EL SEGUNDO--Following the post-practice media session outside the team’s locker room Friday afternoon, Kings coach Terry Murray stuck around longer than usual.
Appearing exhausted as he leaned against the concrete wall at the Toyota Sports Center, looking like someone who hadn’t slept much after losing 10 of the last 12 games, Murray was discussing the dynamics associated with running a successful cycle in the offensive zone, and how instincts play an important role in developing scoring chances.
After the lesson ended, Murray sighed, shook his head and sounded frustrated when he said, "We’re just so young."
Instincts are typically honed through age and experience, and it’s no secret the Kings are lacking in both departments. Sporting one of the youngest rosters in the NHL with an average age of 26.3, and built around a first-line center who’s 23 and a pair of defensemen who are 21 and 24, the Kings have gone from one extreme to the other this season -- twice in fact.
Just like young people tend to do.
Being young, well paid, fit and living near a beach in Southern California would invite enough distractions, but playing in the NHL requires more than your average discipline. Again, probably something that comes easier with age.
Daryl Evans, a former member of the Kings who’s in his 12thseason as the radio color commentator, has been along for the ride. He was rinkside when the Kings advanced to the playoffs last season, their first postseason appearance in eight years. He watched them push Vancouver to six games before getting eliminated in the first round.
And he has watched the team perform like a Stanley Cup contender at times this season, while looking like the laughable 2006-07 version of the Kings during others. Either way, nobody's taking the Kings lightly this season.
"Because of what they did last year, and what they’re capable of doing . . . the opponent’s are sitting there saying, ‘They’re down, let’s kick them,’ " Evans said. "This is not a team you want to play against in the playoffs."
When the Kings started this season 12-3, their best start in franchise history, Evans knew the team could never keep up that pace.
But what about the players?
"They kind of took it, maybe a little bit, for granted," Evans said. "I’m not saying it went to their heads, but I think you just kind of let your guard down a little bit. Everybody is telling you how good you are and how good you’re doing and you see how good you’re doing, but it’s not reality."
In a matter of 24 hours, their season-opening momentum stopped in its tracks. Suddenly, the Kings couldn’t do anything right, losing seven of eight. Even their lone victory in that span was a head scratcher, as the Kings blew a three-goal lead in Boston before winning in a shootout.
Following a 2-0 loss Nov. 29 in Anaheim, players sulked at their lockers and searched for answers. For the first time this season, they spoke of their inability to play a full 60 minutes, something that has been repeated often since.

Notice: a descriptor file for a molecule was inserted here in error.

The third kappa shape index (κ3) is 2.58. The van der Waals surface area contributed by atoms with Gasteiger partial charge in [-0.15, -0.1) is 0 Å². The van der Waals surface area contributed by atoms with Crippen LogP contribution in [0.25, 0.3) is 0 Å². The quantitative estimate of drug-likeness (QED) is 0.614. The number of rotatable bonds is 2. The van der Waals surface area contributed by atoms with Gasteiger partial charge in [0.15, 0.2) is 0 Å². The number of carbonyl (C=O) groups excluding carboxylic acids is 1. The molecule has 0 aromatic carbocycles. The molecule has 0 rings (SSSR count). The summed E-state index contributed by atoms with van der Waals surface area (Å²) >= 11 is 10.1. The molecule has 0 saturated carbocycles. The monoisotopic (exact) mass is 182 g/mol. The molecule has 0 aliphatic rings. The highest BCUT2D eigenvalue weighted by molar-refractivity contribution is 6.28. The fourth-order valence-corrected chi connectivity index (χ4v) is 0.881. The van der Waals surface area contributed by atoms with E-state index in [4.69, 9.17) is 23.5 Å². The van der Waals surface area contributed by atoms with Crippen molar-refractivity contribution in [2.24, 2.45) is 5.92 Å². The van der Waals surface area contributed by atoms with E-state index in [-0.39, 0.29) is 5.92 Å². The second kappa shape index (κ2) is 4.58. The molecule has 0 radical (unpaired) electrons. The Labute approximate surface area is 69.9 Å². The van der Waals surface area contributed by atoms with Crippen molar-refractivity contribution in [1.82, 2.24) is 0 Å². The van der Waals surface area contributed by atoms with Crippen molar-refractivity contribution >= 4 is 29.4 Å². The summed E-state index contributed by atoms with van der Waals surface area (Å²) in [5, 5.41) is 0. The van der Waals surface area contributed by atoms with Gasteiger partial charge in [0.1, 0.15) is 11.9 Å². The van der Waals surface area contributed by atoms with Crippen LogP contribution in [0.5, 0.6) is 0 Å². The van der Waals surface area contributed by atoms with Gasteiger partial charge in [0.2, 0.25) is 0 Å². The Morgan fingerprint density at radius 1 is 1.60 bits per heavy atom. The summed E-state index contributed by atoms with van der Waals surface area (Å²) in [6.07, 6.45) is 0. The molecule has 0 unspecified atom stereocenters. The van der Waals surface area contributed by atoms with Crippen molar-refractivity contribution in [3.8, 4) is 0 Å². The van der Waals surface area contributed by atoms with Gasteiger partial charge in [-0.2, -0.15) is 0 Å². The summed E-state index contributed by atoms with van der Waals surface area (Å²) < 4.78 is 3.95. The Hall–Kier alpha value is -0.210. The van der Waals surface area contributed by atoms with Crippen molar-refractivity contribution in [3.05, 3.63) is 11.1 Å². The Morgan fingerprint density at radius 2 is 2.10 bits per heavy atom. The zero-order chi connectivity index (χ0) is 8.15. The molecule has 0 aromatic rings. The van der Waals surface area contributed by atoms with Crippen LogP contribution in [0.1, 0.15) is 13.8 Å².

The Kings pulled out of it, alright, winning their next three games by one goal and extending the run to 9-2-1. They paid back Anaheim with a 4-1 win Dec. 26, then went to San Jose the next night and played their best all-around game of the season in a 4-0 victory.
But just as quickly as they pulled out of the last nosedive, they fell into another.
Back-to-back blowout losses to Phoenix and Philadelphia, a 1-0 loss to San Jose and four more one-goal defeats helped add up to 10 losses in 12 games. Again, even the victories weren’t impressive, as the Kings blew a 4-0 lead against Columbus before winning, 6-4.
Evans said the second slump has a completely different feel. He believes it was triggered by extreme scheduling, but has snowballed enough to damage the team’s confidence.
After taking three days off for the Christmas break, the Kings returned to play four games in five nights, covering three different cities. They hadn’t experienced such a compacted schedule since the lockout-shortened 1994-95 season.
The end of that stretch also marked the beginning of eight consecutive home games, a period that’s been great for fans but can be a distraction to players, especially around the holidays.
"The best teams in the league don’t want to play eight in a row at home," Evans said.
The Kings won’t have to worry about that again this season. After hosting Boston tonight and San Jose on Wednesday, the team has the All-Star break and then heads out on a 10-game road trip, although the schedule allows for the team to return home between some games.
While some have questioned whether the Kings even have the talent to salvage a playoff spot this season, Evans said they can definitely get back to the postseason. The players just need to find a way to believe in themselves, something they had no problem doing earlier this season.
"Something has to happen to get that confidence level up," he said. "Momentum and confidence are the biggest things for an athlete and those are most of the things the Kings are lacking right now."